24 Jan 2007
By 2010 every tenth broadband household will be connected with the Internet via optical cable, according to a new report from Fraunhofer ISI in Karlsruhe, Germany. "Internetisation" of telecommunications is also set to continue.
In 2006 Germany's Deutsche Telekom AG lost one million customers in the fixed network sector, a clear indication of the turmoil the telecommunications sector is still experiencing. More and more customers are not only surfing the Internet, but are also turning to the net for telephony. And in the future they will be using it to watch television too.
The pace of this trend towards the so-called "Internetisation" of telecommunications is growing, according to a newly-published study by the Fraunhofer Institute for Systems and Innovation Research in Karlsruhe, Germany.
The study, Long-Term Perspectives in Telecommunications (TK2010), conducted by the Fraunhofer ISI together with the SAP Chair for Entrepreneurship and Innovation at the Technical University of Dresden on behalf of the German Federal Ministry of Economics & Technology, also reaches the conclusion that more and more households will be connected with the Internet via optical cable.
The Fraunhofer ISI expects that by 2010 up to 10% of households with Internet access will have an high-speed optical cable connection providing transmission rates above 100 Mbit/s and which will also be used for telephony and television.
In the meantime, the report states, in metropolitan areas migration to optical technologies has become economically feasible even for smaller network providers, since the associated technology costs have significantly dropped.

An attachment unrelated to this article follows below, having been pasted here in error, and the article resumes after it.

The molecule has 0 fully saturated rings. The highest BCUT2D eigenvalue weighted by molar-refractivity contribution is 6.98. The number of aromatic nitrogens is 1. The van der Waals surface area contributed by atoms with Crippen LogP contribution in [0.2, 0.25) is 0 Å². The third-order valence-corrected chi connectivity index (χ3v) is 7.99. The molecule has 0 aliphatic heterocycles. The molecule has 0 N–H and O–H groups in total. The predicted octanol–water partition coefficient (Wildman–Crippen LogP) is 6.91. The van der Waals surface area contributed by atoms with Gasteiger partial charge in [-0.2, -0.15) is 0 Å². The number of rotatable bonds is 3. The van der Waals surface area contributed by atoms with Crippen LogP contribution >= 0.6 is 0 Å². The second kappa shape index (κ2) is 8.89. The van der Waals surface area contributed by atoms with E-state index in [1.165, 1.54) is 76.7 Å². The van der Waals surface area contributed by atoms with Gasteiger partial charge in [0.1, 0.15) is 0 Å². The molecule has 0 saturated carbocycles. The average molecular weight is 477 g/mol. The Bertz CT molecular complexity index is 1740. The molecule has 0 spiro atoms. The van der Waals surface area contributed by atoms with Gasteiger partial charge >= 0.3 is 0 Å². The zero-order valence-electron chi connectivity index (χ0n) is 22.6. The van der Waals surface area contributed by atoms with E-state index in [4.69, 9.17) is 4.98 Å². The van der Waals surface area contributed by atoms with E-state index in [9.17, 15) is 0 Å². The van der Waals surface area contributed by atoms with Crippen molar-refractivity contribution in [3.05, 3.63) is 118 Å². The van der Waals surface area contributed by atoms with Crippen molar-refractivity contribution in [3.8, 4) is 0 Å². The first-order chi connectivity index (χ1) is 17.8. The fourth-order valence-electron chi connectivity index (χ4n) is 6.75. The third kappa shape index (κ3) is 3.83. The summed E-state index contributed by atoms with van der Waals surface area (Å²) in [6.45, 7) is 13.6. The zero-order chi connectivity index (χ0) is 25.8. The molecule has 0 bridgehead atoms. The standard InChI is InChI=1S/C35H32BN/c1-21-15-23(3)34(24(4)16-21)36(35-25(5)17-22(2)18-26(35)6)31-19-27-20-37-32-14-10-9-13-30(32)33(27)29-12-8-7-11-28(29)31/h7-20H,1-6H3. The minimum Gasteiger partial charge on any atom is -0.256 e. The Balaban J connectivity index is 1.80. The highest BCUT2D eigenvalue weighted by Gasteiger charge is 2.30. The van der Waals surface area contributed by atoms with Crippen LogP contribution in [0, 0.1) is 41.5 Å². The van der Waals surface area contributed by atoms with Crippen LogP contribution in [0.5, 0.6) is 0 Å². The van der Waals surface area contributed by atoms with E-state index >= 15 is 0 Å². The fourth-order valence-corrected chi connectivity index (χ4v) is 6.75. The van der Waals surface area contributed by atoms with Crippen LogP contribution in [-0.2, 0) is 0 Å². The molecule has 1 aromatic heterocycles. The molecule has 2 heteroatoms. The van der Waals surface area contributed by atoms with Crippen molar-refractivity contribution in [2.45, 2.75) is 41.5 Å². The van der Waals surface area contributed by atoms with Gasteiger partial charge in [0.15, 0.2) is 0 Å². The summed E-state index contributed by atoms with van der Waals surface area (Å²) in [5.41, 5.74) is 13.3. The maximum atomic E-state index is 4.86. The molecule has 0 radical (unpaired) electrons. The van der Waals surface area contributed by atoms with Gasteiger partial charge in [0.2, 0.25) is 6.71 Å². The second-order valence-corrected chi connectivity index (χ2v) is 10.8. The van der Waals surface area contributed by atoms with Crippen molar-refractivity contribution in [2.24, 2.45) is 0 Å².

There will also be a strong increase in the number of Internet-capable TV cable connections, serving approximately 15% of households. The loser here will be conventional DSL technology, which will see its market share shrink from today's 98% to 75%.
What future for DSL?
DSL (Digital Subscriber Line) is a technology developed in 1998 that enables transmission of (relatively) high-bandwidth information over conventional copper telephone lines. Although theoretically possible to carry up to 8 Mbit/s, DSL typically provides from 1.5 Mbit/s to 512 kbit/s downstream and about 128 kbit/s upstream.
The increasingly common replacement of copper cable connections with fiber optical cable for household and small business connections will mean a shake up for this sector, similar to the upheaval experienced after the telecoms liberalisation of the 1990s.
ISI project director Bernd Beckert comments, "The clear boundaries separating both markets and technologies will become blurred, resulting in new type of collaboration between telecommunications and media corporations, television network providers and Internet service providers."
The complete transition from conventional telephone networks based on copper cable to optical cable reaching all the way to the end-customer will however take until at least 2020, according to the ISI study. By then alternatives such as cable TV networks and mobile technologies such as WLAN and WiMAX will also gain in importance.